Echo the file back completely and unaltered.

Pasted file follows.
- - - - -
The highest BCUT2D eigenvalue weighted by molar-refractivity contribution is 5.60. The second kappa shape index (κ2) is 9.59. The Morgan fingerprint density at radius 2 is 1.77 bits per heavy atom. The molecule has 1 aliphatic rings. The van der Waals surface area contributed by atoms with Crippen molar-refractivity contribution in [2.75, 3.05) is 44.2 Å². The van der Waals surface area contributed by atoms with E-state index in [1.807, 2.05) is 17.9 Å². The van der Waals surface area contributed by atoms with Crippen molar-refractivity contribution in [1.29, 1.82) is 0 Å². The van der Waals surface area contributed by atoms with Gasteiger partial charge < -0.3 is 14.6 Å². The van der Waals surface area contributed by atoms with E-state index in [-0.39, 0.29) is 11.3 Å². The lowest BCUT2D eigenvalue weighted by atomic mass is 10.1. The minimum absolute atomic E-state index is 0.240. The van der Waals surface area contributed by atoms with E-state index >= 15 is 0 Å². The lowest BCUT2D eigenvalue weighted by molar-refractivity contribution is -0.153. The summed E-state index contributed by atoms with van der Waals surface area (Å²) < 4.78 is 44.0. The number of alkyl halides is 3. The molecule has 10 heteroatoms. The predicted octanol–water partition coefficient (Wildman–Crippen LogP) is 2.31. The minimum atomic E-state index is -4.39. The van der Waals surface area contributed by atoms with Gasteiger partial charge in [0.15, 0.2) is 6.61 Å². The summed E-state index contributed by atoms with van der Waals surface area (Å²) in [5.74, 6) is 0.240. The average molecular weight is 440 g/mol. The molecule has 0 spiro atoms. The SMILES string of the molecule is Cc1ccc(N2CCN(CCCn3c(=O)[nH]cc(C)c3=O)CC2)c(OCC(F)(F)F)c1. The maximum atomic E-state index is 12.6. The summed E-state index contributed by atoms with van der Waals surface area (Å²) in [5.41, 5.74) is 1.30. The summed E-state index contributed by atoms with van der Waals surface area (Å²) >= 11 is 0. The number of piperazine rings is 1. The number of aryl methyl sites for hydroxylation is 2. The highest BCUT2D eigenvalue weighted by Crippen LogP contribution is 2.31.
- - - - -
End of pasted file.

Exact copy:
The highest BCUT2D eigenvalue weighted by molar-refractivity contribution is 5.60. The second kappa shape index (κ2) is 9.59. The Morgan fingerprint density at radius 2 is 1.77 bits per heavy atom. The molecule has 1 aliphatic rings. The van der Waals surface area contributed by atoms with Crippen molar-refractivity contribution in [2.75, 3.05) is 44.2 Å². The van der Waals surface area contributed by atoms with E-state index in [1.807, 2.05) is 17.9 Å². The van der Waals surface area contributed by atoms with Crippen molar-refractivity contribution in [1.29, 1.82) is 0 Å². The van der Waals surface area contributed by atoms with Gasteiger partial charge < -0.3 is 14.6 Å². The van der Waals surface area contributed by atoms with E-state index in [-0.39, 0.29) is 11.3 Å². The lowest BCUT2D eigenvalue weighted by atomic mass is 10.1. The minimum absolute atomic E-state index is 0.240. The van der Waals surface area contributed by atoms with E-state index >= 15 is 0 Å². The lowest BCUT2D eigenvalue weighted by molar-refractivity contribution is -0.153. The summed E-state index contributed by atoms with van der Waals surface area (Å²) < 4.78 is 44.0. The number of alkyl halides is 3. The molecule has 10 heteroatoms. The predicted octanol–water partition coefficient (Wildman–Crippen LogP) is 2.31. The minimum atomic E-state index is -4.39. The van der Waals surface area contributed by atoms with Gasteiger partial charge in [0.15, 0.2) is 6.61 Å². The summed E-state index contributed by atoms with van der Waals surface area (Å²) in [5.74, 6) is 0.240. The average molecular weight is 440 g/mol. The molecule has 0 spiro atoms. The SMILES string of the molecule is Cc1ccc(N2CCN(CCCn3c(=O)[nH]cc(C)c3=O)CC2)c(OCC(F)(F)F)c1. The maximum atomic E-state index is 12.6. The summed E-state index contributed by atoms with van der Waals surface area (Å²) in [5.41, 5.74) is 1.30. The summed E-state index contributed by atoms with van der Waals surface area (Å²) >= 11 is 0. The number of piperazine rings is 1. The number of aryl methyl sites for hydroxylation is 2. The highest BCUT2D eigenvalue weighted by Crippen LogP contribution is 2.31.